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Playlist: Ladies' Night

Happy International Women's Day!

Ill and this close to a nervous breakdown on a bus thanks to LabVIEW*, the writing of this post has otherwise been rather serendipitous: an extra playlist to make up for missing February's, the first post to break said month-long (!) silence, a pretty intense high from curating this playlist on the bus home and all the feels from finding the Lagos version of Google's #OneDayIWill campaign. It's been a pretty good day, indeed - sniffles and software failures excluded.

IWD means different things to different people. For some, it's an opportunity to celebrate (themselves and) the women in their lives; for others, it's the time to highlight recent advances in eradicating gender disparities, assess existing problem areas and discuss steps forward with likeminded people around the world on some social media platform or other. Maybe a little bit of both for what I hope is the majority of those lucky enough (yes, lucky) to even know about IWD. And for a choice few, it's a reason to whine about there not being an International Men's Day or argue against the need for IWD in the first place, akin to the debate about BET's role in building a racism-free America today.

I'm personally on the fence about BET** but I definitely don't support the criticism surrounding IWD. With society essentially pitting genders against
each other at nearly every turn in this game called life where women arepreordained to lose even by choosing not to play, I think anyone who advocates against International Women's Day can just take several seats and watch us enjoy the day regardless. And we'll be keeping Mother's Day too, and spending the other three hundred and sixty three petitioning, tweeting and using any platform we so please to support each other and even the playing field.

The platform under the spotlight tonight: music, with the classic pre-Amber Rose slut-shaming clapback anthem from Salt N Pepa kicking things off in my first (but hopefully, not last) pro-woman playlist. Noticeably, sex-themed songs are sparse. Given that I and my snot-logged head are bouncing around in a steamed-up bus, partly focused on this and partly wondering why the run arrow for my program is broken but the error list is empty (what is this sorcery?), I'm really not in top form and thought it best to leave out the more ambiguous numbers that popped into my head, the ones I couldn't decide if the lyrics presented a woman in control of her sexuality and desires, or one as the object/at the disposal of someone else's. I'm all for women choosing to live however they want, obviously, but the latter just doesn't feel particularly progressive.

Speaking of progress, please check out the IWD website if you haven't already and consider making a #PledgeForParity. I pledged to "challenge conscious and unconscious bias" by embracing permissiveness and appreciating different perspectives. Excluding certain no-brainer matters of great importance to our legacy as a species (Drake vs Meek, for example), I like to think I've been doing this rather unconsciously*** for the better part of my life much like the other options but it should be interesting taking a more deliberate approach to explore new ideas and POVs, and also I reckon I bossed the others as School Prez for EEE and as the only girl on the Electronics society committee at uni last year, cohosting the first faculty-wide event in our department celebrating women in engineering this day last year #winning.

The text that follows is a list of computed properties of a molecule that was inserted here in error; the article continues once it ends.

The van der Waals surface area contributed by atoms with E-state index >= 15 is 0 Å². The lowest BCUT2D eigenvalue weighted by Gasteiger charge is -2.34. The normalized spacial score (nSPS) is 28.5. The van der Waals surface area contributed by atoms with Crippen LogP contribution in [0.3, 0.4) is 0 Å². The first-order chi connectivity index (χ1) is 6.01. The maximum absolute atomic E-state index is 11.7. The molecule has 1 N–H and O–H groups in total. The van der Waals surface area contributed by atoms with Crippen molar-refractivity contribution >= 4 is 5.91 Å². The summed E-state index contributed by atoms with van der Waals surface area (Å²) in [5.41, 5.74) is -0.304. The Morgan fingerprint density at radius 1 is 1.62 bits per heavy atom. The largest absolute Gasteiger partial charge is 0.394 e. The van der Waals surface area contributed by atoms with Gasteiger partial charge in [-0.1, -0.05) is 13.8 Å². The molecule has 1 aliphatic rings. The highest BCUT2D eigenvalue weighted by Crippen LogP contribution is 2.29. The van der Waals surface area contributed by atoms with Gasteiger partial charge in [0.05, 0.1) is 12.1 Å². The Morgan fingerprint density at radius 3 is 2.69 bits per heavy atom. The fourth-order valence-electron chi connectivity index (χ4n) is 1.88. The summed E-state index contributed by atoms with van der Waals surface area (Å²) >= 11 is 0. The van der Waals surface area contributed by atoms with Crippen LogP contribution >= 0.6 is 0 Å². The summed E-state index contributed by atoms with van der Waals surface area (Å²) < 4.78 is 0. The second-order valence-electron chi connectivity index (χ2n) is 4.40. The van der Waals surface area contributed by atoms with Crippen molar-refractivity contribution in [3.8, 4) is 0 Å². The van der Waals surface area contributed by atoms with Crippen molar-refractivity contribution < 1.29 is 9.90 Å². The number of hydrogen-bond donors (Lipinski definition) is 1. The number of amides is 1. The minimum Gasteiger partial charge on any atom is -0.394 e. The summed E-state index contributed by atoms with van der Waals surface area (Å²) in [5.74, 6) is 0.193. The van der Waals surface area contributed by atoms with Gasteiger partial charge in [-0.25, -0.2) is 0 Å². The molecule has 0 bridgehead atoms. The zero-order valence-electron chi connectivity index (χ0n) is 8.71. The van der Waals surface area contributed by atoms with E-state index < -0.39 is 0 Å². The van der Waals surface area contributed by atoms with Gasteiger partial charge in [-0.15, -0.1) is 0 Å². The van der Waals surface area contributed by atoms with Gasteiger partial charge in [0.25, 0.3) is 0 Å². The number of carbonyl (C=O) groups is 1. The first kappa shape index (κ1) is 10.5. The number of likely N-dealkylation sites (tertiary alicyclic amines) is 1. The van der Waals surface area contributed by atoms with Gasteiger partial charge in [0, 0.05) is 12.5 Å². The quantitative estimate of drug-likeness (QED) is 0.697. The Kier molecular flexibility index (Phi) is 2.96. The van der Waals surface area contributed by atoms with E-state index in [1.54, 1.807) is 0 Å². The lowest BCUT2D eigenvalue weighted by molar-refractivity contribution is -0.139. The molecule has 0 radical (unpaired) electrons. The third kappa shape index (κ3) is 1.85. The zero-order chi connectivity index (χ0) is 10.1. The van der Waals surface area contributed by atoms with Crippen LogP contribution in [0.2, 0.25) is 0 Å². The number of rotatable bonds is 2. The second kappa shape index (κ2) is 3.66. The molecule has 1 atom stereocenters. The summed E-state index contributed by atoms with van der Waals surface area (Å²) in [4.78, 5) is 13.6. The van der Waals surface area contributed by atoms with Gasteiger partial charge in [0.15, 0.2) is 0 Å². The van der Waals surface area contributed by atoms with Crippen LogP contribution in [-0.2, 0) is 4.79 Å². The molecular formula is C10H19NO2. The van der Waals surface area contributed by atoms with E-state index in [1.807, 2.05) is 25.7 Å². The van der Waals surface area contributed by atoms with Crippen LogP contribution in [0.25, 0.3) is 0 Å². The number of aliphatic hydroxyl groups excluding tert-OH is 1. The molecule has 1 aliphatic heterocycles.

Salt N Pepa

Queen Latifah

Janelle Monae X Eryka Badu

Lilly Allen

Beyonce X Nicki Minaj
Fifth Harmony

Beyonce X Nicki Minaj X Chimamanda Adichie

Gwen Stefani

Rihanna X SZA

Erykah Badu


Bonus Track:

*Don't even look it up if you don't know what this is, you're much better off.

**In my humble (and completely unsolicited but I'm still on the bus, so why not?) opinion, BET's already served its purpose in amplifying more black voices to a global audience. But social media (and its vigilant justice warriors who never fail to point out cultural appropriation where credit is due) has made it clear black culture is quite prominently at the heart of American pop culture, and African-Americans are breaking even more ground in the arts for their eventual unhindered inclusion in "the conversation"; "the", as in singular and therefore, united, thereby making BET's divisive connotations imply an eat-your-cake-and-have-it situation, which in turn becomes completely justified by slavery and colonialism (#neverforget). However the money spent on a lot of those painfully awful made-for-BET movies that carelessly promote (negative) stereotypes in storylines not quite as successful in promoting their way of life as, say, Beyonce's crude, disjointed but still entirely effective Formation, for example could be better spent funding independent African-American filmmakers struggling to make even more films good enough to give the #OscarsSoWhite movement even more clout. I'm not saying I'm with Stacey Dash on the issue because I'm not; I just think it's worth considering where else BET-related efforts could be targeted so shutting it down won't mean less "blackness" in American media but with some tact, the exact opposite. If I have offended anyone however, picture me waving my British and Nigerian passports in your face right now to help put this into context: this is based on occasional brushes with information diluted by mass media on both sides of the Atlantic.

***I think it's time I came out and confessed: I totally cheated on Pottermore to get into Gryffindor. A bona fide retake on the longest fan-made Sorting Hat test in the history of the HP fandom claimed I was in fact meant to be in Ravenclaw but would do just as well in Slytherin. Go figure.
photography by me

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